Friday, 26 February 2010

Today's Viewing & Review: The Bad Lieutenant - Port Of Call: New Orleans

The Bad Lieutenant – Port Of Call: New Orleans

This isn’t a sequel and it isn’t a remake but it’s thematically similar to Abel Ferrara’s 1992 dirty cop drama. Stylistically, it’s completely different. Excess is very much the key to Werner Herzog’s take on it and, as such, what to judge it on becomes murkier than a Louisiana bayou.

Opening immediately post-Katrina, we’re introduced to this film’s Bad Lieutenant, Terence McDonagh (Nicolas Cage), and it’s not immediately clear why he’s earned the eponymous moniker. The worst he seems to do is stealing a few nudie photos of a colleague’s wife. As he begins the investigation of a murdered Senegalese family, he rapidly becomes embroiled in a series of potentially fatal situations of his own causing. It’s only then we’re introduced to his unorthodox methods and catalogue of vices; which range from smoking crack and demanding sex as a bribe to getting impatient at waiting times in a pharmacy.

Werner Herzog has been known to nurture lunacy in his actors and he certainly does nothing to rein-in what has become Nicolas Cage’s trademark manic style of late. If anything, it would appear he’s asked him to amp it up. It’s practically played for comedy with Cage’s performance so ridiculous that it’s strangely watchable. He hunches his shoulders, he pulls faces, he screeches and he delivers the most ludicrous of dialogue (“I snorted what I thought was coke. It turned out to be heroin. I gotta be at work in an hour”) with ill-fitting brio. There’s no restraint in his interpretation. Whereas Harvey Keitel approached his similar role with a level of internalisation, Cage approaches it with all the subtlety of a raving pantomime villain.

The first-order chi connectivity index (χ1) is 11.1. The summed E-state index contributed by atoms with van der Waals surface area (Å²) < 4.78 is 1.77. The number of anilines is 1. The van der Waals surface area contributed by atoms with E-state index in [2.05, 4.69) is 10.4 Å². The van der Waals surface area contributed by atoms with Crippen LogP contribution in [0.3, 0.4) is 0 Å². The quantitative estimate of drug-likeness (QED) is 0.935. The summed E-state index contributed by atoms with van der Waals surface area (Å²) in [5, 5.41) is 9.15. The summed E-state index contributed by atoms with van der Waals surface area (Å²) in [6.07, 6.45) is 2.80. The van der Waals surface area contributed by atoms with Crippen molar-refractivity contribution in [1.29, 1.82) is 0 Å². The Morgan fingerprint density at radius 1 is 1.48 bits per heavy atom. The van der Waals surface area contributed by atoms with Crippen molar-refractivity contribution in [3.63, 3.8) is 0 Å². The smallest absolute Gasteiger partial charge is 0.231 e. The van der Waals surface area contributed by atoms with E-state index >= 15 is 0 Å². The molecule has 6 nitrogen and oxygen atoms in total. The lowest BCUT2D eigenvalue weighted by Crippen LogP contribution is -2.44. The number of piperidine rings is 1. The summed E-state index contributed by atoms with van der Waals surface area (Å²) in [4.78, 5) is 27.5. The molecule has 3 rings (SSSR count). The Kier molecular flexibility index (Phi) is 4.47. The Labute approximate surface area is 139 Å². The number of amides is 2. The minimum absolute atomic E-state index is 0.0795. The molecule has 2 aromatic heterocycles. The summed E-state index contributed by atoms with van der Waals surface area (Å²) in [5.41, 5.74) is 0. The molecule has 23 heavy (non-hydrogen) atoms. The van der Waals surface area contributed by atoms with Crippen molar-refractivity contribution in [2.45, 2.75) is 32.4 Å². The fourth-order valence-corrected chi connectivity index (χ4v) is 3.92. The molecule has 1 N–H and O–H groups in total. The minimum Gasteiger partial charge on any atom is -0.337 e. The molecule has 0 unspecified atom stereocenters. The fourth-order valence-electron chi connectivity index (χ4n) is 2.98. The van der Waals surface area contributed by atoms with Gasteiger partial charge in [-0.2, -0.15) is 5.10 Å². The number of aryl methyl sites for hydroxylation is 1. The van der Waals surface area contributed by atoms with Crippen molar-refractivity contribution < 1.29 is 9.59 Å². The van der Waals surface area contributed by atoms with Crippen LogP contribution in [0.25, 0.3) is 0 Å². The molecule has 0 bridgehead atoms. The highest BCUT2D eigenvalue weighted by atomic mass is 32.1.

It lurches from scene to scene with little in the way of coherence. It has to be assumed that Herzog is doing all this deliberately. The erratic style fits the character and vice versa. When, apropos of nothing, he decides to leave a scene by focusing on an extreme close-up of an alligator and following it at ground level as it scuttles off, you go along with it. The seemingly random is commonplace throughout the film from hallucinatory iguanas to Turner & Hooch-style dogsitting dilemmas.

The film has the appearance of having been shot fast and loose. There’s nothing grand about the cinematography and it suits the frenetic style. If anything, the film could do with a sizeable chunk of it judiciously pruned. There’s often too much going on with characters like the Lieutenant’s prostitute girlfriend (Eva Mendes) getting lost in the confusion. Solid actors like Val Kilmer and Michael Shannon are reduced to cameos and wasted as little more than expository characters for Cage to bounce off.

As a thriller, it’s never gripping and as a character study it’s lacking any depth. Once you’ve been introduced to his ‘badness’, the novelty wears off and you’re left with a character reduced to acting like a petulant child and developing a Jimmy Stewart accent after three-quarters of the film. It’s completely unsure of what it wants to be, but that’s part of its shambling charm.

If entering into the spirit of it and accepting it as deliberately ludicrous, it’s a partial success. As McDonagh unravels and creates a perfect storm, while engaging in patently ridiculous acts like torturing elderly women, it’s hard not to laugh. When it delivers what may be the most wondrously neat conclusion of all time, it’s hard to interpret its intentions any other way.

It may be lacking in focus, but not in vision and it certainly has to be treated as a wholly separate entity to Ferrara’s film. It’s never po-faced and Herzog and Cage have been undoubtedly brave to interpret the material in this way.

It’s so nuts it might just be brilliant.


Read my extended and reworked review over at

No comments:

Post a Comment